But what of the Lib Dems’ own economic narrative?

So there are a few Lib Dems feeling relieved that the flak for facing up to economic reality is now being flung in Labour’s direction. But it’s worth considering the following two points:

1) We agreed with Labour’s spending plans in 2005

The Lib Dems were as signed-up as Labour to the government spending that saw the UK economy running an unsustainable deficit at a time of growth.

True, it can be argued that years of under-investment in public services required a correction. But the fact remains that we — along with the Conservatives (remember Messrs Cameron and Osborne’s “sharing the proceeds of growth” triangulating mantra? — were just as culpabale as Messrs Blair, Brown, Miliband and Balls in advocating policies which left the British economy especially vulnerable when the world economy collapsed.

Yes, Vince was a voice in the wilderness warning of high and unsustainable levels of private debt. But his warnings were taken rather more seriously in retrospect than they were at the time, including by the Lib Dems ourselves.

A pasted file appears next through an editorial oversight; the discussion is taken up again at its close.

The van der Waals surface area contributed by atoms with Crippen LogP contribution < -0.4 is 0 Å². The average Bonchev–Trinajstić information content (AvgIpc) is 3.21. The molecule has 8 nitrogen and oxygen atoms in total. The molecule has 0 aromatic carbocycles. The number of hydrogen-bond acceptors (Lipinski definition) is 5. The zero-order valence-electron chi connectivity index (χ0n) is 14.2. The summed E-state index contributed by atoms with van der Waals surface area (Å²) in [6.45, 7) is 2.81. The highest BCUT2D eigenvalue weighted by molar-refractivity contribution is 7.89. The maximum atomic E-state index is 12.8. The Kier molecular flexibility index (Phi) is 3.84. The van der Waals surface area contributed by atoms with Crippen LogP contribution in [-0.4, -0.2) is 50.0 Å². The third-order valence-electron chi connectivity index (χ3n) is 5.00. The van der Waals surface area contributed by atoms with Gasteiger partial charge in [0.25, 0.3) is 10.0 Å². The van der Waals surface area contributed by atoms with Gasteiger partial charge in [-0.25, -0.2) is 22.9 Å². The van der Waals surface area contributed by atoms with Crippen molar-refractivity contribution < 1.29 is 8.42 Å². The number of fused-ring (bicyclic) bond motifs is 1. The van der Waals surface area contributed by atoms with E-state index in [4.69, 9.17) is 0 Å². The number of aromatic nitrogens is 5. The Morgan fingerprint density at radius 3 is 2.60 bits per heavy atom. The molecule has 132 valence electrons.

2) We opposed the scale of Tory cuts in 2010

We fought the 2010 general election on an economic platform which was somewhere between Labour’s and the Tories’, but was generally closer to Labour’s in terms of fiscal tightening, both in the phasing of deficit reduction, and also its balance between tax rises and spending cuts.

Had the electoral arithmetic been different, and a Labour-Lib Dem coalition been formed, there’s little doubt the parties would have agreed a less austere economic package than the one we signed-up to with the Tories. There’s no doubt that would have pleased many Lib Dem activists. However, having now committed to the Coalition’s austerity measures, members have in the main got behind it, as the results from our recent surveys have shown.